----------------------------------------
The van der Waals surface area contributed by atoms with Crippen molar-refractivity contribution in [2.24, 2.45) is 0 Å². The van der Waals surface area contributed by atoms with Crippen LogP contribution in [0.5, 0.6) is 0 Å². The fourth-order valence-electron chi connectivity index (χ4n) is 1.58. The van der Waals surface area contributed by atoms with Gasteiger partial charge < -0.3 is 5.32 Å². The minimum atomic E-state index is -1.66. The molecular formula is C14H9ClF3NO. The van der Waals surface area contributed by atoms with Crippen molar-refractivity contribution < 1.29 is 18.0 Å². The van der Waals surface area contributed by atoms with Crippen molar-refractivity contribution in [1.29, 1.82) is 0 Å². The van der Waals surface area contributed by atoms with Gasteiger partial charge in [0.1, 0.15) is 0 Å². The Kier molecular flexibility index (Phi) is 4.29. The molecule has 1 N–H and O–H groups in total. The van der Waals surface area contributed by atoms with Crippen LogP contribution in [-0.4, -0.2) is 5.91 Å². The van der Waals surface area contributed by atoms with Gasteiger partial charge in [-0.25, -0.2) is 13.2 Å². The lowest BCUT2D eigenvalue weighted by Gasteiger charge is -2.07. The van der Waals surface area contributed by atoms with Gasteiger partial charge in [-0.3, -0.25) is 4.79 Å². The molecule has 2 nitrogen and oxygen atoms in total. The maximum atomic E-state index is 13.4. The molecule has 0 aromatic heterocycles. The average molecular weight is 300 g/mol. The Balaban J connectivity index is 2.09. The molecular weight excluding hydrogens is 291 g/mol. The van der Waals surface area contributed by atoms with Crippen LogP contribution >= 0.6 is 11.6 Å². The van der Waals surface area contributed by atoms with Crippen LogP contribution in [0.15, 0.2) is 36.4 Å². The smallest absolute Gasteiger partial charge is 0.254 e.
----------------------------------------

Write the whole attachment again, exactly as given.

The van der Waals surface area contributed by atoms with Crippen molar-refractivity contribution in [2.24, 2.45) is 0 Å². The van der Waals surface area contributed by atoms with Crippen LogP contribution in [0.5, 0.6) is 0 Å². The fourth-order valence-electron chi connectivity index (χ4n) is 1.58. The van der Waals surface area contributed by atoms with Gasteiger partial charge < -0.3 is 5.32 Å². The minimum atomic E-state index is -1.66. The molecular formula is C14H9ClF3NO. The van der Waals surface area contributed by atoms with Crippen molar-refractivity contribution < 1.29 is 18.0 Å². The van der Waals surface area contributed by atoms with Crippen molar-refractivity contribution in [1.29, 1.82) is 0 Å². The van der Waals surface area contributed by atoms with Gasteiger partial charge in [0.1, 0.15) is 0 Å². The Kier molecular flexibility index (Phi) is 4.29. The molecule has 1 N–H and O–H groups in total. The van der Waals surface area contributed by atoms with Crippen LogP contribution in [-0.4, -0.2) is 5.91 Å². The van der Waals surface area contributed by atoms with Gasteiger partial charge in [-0.25, -0.2) is 13.2 Å². The lowest BCUT2D eigenvalue weighted by Gasteiger charge is -2.07. The van der Waals surface area contributed by atoms with Gasteiger partial charge in [-0.3, -0.25) is 4.79 Å². The molecule has 2 nitrogen and oxygen atoms in total. The maximum atomic E-state index is 13.4. The molecule has 0 aromatic heterocycles. The average molecular weight is 300 g/mol. The Balaban J connectivity index is 2.09. The molecular weight excluding hydrogens is 291 g/mol. The van der Waals surface area contributed by atoms with Crippen LogP contribution >= 0.6 is 11.6 Å². The van der Waals surface area contributed by atoms with Crippen LogP contribution in [0.15, 0.2) is 36.4 Å². The smallest absolute Gasteiger partial charge is 0.254 e.